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Attack on researcher highlights growing need for public education of basic science

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Recently, Brennan's research on duck genitalia came under harsh attack. (Photo: Patricia Brennan)

Researcher Patricia Brennan poses a challenge question: Name one thing that doesn't use fundamental science? You'll be hard pressed to find one thing that we do or use in our modern world that hasn't come from using fundamental science. From the clothes we wear, to the food that's undergone millennia of artificial selection to smartphones we're permanently attached to, there is not a single thing that hasn't stemmed from our curiosity and desire to make our world better.

With this said, we can plainly see how important fundamental science research is. However, as Brennan encountered, the general public may not understand the value of basic science and it's up to the science community to make sure they do.

Recently, Brennan's research on duck genitalia came under harsh attack from some media outlets. Several websites defended her research, and Brennan wrote a personal response to the attacks (published on Slate) that quickly went viral. During this ordeal, it became apparent to her that researchers are often ill equipped to handle such an attack. I had the pleasure of a conversation with Brennan to discuss the importance of teaching the public the difference between fundamental and applied sciences, while preparing scientists that may come under attack for their research.

Brennan's recent ordeal is one that many other researchers and scientists face due to ignorance in the general public and policy makers, as well as a complacency within our scientific community. Brenan is now using her experience to create a movement where scientists ban together to meet the following goals:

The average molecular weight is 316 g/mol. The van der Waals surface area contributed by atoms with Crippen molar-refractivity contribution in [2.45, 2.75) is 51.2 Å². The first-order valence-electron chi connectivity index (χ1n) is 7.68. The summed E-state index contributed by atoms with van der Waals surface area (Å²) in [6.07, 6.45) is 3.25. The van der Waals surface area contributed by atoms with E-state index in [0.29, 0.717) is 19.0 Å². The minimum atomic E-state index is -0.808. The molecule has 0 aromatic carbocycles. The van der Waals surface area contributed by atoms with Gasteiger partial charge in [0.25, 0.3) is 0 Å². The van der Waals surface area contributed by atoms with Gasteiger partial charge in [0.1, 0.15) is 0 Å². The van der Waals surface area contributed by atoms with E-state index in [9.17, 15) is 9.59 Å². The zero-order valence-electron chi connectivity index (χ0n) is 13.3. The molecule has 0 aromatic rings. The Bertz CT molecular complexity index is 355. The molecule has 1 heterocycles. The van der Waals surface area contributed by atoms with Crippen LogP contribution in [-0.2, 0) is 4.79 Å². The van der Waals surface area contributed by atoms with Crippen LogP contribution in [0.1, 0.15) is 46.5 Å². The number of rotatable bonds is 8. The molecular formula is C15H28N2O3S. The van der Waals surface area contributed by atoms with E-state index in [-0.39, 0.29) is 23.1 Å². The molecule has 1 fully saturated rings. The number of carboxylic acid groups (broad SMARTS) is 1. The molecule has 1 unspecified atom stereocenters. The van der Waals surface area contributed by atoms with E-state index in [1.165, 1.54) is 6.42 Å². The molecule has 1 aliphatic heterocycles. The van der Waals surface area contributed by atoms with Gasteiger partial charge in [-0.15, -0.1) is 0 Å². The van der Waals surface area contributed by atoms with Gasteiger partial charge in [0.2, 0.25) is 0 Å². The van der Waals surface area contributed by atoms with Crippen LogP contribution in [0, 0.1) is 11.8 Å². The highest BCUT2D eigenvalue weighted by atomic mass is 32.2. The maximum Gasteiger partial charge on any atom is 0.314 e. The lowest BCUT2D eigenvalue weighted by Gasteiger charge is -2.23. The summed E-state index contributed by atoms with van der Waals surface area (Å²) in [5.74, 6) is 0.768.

• Help scientists be prepared by supporting one another so that they can better defend their research and their field.

  • Encourage each other to take a proactive approach by teaching the public distinction so funding in these important areas of sciences don't diminish.

So, what can you do? Brennan mentions that some of the quickest, easiest ways for everyone to get involved are simple:

  • Call your elected officials and let them know that even fundamental science is useful. Remind them, and everyone else, that basic science inquiry pays for itself down the line.

  • Join a society like AAAS that can provide a support group and has more lobbying powers within lawmakers.

  • Spread the word and discuss fundamental science on social media platforms with pride.

  • Create petitions to preserve, spread, and continue increasing fundamental as well as applied science.

Do you have other ideas on how to protect basic science? Or some examples of why it is important? Please share them in the comments section below.

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Recently, Brennan's research on duck genitalia came under harsh attack. (Photo: Patricia Brennan)
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